If you are anything like me, you enjoy the articles of trends to watch in 2016, what HR should look like in 2020, and what the blue chips are up to.
There are so many interesting ideas, it can be hard to know what to pay attention to, let alone what might be a fit for your own organization’s style, culture, and strategy.
In a perfect world…
Imagine you are given free rein as an HR professional for your company over the next year. You are free to develop and implement anything and everything you have dreamed. Where do you start and what do you do?
Now, and more importantly, how do you tie it all together into something cohesive? What’s your aligning vision or goal for everything you want to accomplish?
This is an especially important question to answer, but all too easy to miss.
These forecasts can have an à-la-carte feel — adopt this practice, tweak this system, analyze that data. This is possibly a symptom of the sheer complexity of what HR is tasked with these days.
Regardless, our goal should be to look for the connections between data points and trends, pressures from the external environment, and alignment between business needs and HR services. We must connect the items on any list into a cohesive perspective of business reality today and how we can improve in the future.
Bringing it all together
Linda Mougalian’s TLNT article, The Top 4 Talent Management Trends You Should Watch For in 2016, is a powerful example of this approach.
She identifies four crucial trends for HR professionals in the coming years. Among them are rethinking annual performance reviews, improving culture and engagement, adopting new talent sourcing methods, and refining analytics to drive better decisions.
In each, Linda focuses on a foundational concept that unites the set of trends: Leveraging relationships and data through social technology. In our imagined scenario, this would be my aligning vision.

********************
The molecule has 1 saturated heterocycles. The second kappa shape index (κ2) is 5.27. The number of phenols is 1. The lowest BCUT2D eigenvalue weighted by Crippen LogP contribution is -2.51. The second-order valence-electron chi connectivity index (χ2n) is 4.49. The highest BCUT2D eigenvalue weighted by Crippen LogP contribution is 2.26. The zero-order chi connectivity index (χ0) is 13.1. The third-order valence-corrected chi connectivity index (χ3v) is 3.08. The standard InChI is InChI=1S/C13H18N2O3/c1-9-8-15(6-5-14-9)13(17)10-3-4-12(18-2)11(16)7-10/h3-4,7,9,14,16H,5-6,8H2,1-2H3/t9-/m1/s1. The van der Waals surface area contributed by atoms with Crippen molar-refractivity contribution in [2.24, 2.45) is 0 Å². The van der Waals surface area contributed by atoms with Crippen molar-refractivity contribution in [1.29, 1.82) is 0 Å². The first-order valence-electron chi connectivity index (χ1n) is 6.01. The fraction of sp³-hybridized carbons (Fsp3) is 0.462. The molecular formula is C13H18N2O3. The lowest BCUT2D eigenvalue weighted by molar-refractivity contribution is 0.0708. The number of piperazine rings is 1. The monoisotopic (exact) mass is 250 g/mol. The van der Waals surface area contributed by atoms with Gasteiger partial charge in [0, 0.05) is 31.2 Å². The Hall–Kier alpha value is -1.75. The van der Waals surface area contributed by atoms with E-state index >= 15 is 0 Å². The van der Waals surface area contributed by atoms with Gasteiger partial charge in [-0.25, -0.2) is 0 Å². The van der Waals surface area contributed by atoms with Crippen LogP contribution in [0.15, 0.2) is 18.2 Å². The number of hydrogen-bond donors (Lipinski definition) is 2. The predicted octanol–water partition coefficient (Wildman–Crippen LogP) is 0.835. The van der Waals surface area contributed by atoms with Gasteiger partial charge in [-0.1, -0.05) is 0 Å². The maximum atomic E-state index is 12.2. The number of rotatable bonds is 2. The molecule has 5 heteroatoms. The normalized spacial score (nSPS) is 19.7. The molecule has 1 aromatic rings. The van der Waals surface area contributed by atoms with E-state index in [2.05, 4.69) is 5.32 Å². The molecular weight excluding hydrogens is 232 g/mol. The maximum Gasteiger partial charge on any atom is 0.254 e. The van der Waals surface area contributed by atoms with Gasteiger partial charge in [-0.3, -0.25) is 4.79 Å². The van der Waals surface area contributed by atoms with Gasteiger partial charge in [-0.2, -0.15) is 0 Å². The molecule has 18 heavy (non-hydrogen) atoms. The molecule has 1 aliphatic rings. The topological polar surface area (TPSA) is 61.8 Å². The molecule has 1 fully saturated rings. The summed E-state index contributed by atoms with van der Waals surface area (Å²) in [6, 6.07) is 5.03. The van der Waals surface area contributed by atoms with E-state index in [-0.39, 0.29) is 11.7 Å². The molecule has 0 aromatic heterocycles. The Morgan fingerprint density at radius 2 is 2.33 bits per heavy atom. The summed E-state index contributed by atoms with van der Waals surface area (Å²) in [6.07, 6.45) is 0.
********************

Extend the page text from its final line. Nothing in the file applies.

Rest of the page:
A vision to fit the trends together
Here’s how it all fits together:
- Building an engaged culture by connecting people to one another, a culture in which they can recognize the contributions of others in helping the team and the company deliver on its core values. Social technology provides the “virtual watercooler” – as well as the data and reporting capability – that makes it all work.
Everything else the business or HR does should flow from there:
- Reviewing performance is grounded in these relationships, and the day-to-day work those relationships produce. Social technology provides more immediacy and frequent feedback, as well as the ability to track that relationship data.
- Transmitting the value of your culture and relationships to the external talent market, leveraging social media channels to spread the word. In the words of Josh Bersin, “becoming irresistible.”
- Finally, leveraging data analytics about the social fabric of the organization in terms of ongoing collaboration, movement of key talent, and retention of high performers.
Harnessing these trends
A culture of recognition is crucial in harnessing these trends towards more integration of relationships and data through social technologies. Whatever your specific unifying vision, it is highly likely that some part of the WorkHuman movement will be at its core.
What trends do you see as driving your company forward, and how are they all connected?
You can find more from Derek Irvine on his Recognize This! blog.